A Game of Birds and Wolves: The Young Women Who Played to Win World War II
“. . . a masterful job of evoking the sweep of this vital piece of naval history in both broad strokes and the telling detail.”
Simon Parkin weaves together several stories in this one well-crafted book. A Game of Birds and Wolves opens with a riveting description of Colin, a young English boy, who is on a journey by ship away from bombing in London to safety in the United States. At least, it's supposed to be a flight to safety. “The trip, designed to evade danger at home, would not be without its risks at sea. All year U-boats—short for 'Unterseeboot,' the German word for submarine—had been attacking Allied vessels wherever they found them.”
In fact, the boat is torpedoed and sunk. A newspaper headline screams “Nazis Torpedo Mercy Ship, Kill Children.” Very few of the refugee children aboard survive. The reader is relieved to read that Colin is one of them, though we never learn what happens to him after his rescue and return to England. Instead, the book uses the sinking as the dramatic start to explaining U-boat tactics. Parkin is a gripping writer, describing the living and fighting conditions aboard the claustrophobic submarines. He presents vivid characters in the commander of the U-boat fleet, Karl Doenitz, and his most effective captains.
Then the book shifts attention again, this time to the Wrens, the Women's Royal Navy Service. Like many of the military groups comprised of women during WWII, the group took on some major responsibilities, including flying transport planes. At its peak, there were more than 75,000 women in the service. They took on real risks—100 of them died in service, including many when their transport boat was sunk by U-boat attack, a horrible disaster that Parkin does justice to in one chapter.
Parkin again creates clear characters and evokes a world. “For all of war's great horrors, service in the Wrens offered these women an unexpected freedom from the strictures of their Victorian fathers. For many young men the Second World War wiped out a multitude of possibilities. For many young women, however, war obliterated previously impenetrable barriers. In assuming an active role in the war effort, Wrens slipped the expectation to marry early, remain at home, and bear children at the earliest opportunity. Joining the Wrens was something akin to setting off for university, a profound loosening of the centuries-old constriction of female prospects.”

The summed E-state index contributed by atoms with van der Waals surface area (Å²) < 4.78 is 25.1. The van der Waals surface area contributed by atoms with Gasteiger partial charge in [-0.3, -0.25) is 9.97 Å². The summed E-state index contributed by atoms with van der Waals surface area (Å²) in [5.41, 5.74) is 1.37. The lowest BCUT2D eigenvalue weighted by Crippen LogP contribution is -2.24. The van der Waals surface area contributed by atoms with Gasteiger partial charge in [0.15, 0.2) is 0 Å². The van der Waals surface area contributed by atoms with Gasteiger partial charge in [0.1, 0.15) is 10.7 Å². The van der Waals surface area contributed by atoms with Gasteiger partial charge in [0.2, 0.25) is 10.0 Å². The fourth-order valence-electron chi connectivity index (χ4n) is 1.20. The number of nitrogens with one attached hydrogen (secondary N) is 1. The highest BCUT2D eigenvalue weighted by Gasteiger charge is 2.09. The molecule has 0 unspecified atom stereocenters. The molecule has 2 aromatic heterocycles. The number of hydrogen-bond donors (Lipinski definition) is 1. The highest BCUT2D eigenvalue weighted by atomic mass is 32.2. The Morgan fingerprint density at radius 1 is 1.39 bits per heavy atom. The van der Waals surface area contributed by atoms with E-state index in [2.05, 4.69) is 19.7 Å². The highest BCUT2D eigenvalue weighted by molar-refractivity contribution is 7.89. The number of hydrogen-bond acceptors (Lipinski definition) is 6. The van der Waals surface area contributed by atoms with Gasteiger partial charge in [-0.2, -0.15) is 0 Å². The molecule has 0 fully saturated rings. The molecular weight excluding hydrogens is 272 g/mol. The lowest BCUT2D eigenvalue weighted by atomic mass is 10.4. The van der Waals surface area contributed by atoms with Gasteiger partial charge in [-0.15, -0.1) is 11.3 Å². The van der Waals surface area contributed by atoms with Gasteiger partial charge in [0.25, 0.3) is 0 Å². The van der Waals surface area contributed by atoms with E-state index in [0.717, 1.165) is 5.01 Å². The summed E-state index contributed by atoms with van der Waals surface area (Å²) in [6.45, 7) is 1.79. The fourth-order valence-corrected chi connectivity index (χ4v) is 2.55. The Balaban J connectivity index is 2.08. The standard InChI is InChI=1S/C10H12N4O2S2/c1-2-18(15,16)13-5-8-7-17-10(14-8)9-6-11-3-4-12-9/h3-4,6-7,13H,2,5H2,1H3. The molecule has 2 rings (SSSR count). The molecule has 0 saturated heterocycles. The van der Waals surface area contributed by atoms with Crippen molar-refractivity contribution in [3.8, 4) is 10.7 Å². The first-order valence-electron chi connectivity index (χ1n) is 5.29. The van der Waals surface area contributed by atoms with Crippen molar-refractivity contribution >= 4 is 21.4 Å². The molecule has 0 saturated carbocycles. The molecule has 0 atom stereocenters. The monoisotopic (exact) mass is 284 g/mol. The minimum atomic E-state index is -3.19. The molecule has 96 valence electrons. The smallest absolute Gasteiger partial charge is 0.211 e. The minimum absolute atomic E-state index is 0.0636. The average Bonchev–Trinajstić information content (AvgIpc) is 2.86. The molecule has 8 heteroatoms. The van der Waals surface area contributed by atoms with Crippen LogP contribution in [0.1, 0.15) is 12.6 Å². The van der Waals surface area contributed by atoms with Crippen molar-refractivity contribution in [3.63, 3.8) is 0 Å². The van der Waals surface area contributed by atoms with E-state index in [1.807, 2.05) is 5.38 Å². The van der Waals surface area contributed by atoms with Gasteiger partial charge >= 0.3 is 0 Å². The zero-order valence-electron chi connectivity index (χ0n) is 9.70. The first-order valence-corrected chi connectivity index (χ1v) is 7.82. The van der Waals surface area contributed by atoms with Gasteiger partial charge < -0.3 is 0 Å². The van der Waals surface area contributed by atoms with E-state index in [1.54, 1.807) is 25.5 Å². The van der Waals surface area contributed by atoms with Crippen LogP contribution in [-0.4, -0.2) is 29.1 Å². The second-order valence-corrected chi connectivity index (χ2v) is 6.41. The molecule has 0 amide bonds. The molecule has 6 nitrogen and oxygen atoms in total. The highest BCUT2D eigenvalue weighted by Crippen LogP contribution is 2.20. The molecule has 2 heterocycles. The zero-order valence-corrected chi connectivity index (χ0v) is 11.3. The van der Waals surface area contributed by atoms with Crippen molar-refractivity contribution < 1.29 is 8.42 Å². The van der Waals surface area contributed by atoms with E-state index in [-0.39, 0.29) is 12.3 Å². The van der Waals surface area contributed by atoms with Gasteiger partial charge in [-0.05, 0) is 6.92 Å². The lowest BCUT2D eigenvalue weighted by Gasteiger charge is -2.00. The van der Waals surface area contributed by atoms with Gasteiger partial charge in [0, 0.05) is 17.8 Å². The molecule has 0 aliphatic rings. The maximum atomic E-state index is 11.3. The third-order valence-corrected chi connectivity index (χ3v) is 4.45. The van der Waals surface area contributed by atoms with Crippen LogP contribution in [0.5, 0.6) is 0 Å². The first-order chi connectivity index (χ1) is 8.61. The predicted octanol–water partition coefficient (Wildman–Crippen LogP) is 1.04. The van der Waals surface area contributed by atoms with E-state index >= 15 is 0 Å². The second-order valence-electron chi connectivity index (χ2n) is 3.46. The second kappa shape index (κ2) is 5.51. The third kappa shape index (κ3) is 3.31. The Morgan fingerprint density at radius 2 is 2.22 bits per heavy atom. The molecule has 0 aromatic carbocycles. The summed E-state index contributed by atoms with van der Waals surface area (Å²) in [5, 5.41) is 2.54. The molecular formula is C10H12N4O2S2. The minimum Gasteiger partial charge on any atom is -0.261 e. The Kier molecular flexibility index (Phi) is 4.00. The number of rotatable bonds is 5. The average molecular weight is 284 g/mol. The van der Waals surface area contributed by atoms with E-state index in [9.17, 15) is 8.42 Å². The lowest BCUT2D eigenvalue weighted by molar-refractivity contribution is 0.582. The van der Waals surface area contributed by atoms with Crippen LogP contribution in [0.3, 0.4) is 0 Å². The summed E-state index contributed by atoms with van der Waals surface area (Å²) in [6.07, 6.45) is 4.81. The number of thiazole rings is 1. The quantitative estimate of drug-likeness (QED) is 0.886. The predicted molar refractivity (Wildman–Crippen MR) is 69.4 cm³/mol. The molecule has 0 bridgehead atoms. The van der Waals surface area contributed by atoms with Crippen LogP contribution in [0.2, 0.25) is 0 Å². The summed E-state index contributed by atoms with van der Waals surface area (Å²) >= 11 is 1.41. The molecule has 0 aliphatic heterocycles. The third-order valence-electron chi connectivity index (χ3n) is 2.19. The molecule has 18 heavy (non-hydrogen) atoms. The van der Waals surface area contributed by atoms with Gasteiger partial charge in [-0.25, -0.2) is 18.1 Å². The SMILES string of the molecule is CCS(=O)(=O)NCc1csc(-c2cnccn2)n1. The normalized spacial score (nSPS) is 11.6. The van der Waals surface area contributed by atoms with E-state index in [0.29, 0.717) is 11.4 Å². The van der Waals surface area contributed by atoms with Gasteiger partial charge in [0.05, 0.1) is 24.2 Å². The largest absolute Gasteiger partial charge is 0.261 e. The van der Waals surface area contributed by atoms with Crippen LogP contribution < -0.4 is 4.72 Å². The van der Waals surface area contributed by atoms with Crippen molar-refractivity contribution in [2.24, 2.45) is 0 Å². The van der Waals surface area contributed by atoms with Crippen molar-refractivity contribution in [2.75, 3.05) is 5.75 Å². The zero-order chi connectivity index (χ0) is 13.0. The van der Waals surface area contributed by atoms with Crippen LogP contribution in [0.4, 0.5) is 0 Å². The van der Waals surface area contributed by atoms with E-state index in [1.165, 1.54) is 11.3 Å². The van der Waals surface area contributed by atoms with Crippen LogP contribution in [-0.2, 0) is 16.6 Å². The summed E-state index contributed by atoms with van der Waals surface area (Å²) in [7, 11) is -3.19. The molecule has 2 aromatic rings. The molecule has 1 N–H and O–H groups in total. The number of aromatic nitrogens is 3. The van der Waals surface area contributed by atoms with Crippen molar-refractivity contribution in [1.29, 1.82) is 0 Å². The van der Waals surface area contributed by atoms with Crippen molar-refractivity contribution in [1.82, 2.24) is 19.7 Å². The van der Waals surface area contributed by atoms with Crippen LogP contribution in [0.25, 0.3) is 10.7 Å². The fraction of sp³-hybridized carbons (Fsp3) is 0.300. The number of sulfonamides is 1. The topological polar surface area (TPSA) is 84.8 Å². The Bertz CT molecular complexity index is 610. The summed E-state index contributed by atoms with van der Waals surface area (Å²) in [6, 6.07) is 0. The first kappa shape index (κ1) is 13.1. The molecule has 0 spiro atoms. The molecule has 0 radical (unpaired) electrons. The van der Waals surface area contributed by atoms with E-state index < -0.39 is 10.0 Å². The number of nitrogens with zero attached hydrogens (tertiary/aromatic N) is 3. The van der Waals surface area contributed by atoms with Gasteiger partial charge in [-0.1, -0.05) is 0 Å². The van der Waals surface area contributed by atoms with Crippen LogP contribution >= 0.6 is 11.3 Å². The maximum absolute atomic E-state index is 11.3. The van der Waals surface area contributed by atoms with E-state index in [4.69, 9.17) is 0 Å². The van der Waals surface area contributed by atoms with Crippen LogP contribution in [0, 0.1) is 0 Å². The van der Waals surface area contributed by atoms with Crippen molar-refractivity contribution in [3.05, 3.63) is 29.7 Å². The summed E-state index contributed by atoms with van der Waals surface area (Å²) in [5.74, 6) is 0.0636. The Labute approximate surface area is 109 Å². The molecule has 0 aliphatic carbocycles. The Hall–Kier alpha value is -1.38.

The final thread in the book's tapestry is Gilbert Roberts. Another well-drawn character, Roberts was a captain in the British navy who had been forced to retire when he got tuberculosis. He is called out of retirement to figure out a winning strategy against the U-boats. Britain was losing far too many supply ships to the Germans, threatening the island with starvation. Roberts develops a war game, using a map on a board and tokens to figure out how the U-boats are so effective.
And here is where all the threads intertwine. The Wrens are assigned to help Roberts run his games. The subtitle here is misleading since the game is invented by Roberts, not the Wrens. They become adept players and important contributors in winning the war. The Wrens, Roberts, Doenitz, the U-boat captains, and the British navy all meet on the complicated gameboard. The game shifts to real life as the Great Battle for the Atlantic plays out. It's a tipping point for the war at sea, with Roberts demonstrating the lethal effectiveness of his new strategy.
Pulling all these threads together is no small feat. Parkin doesa masterful job of evoking the sweep of this vital piece of naval history in both broad strokes and the telling detail. Every war buff will want to read this book. And anyone interested in strategy would be wise to read it as well.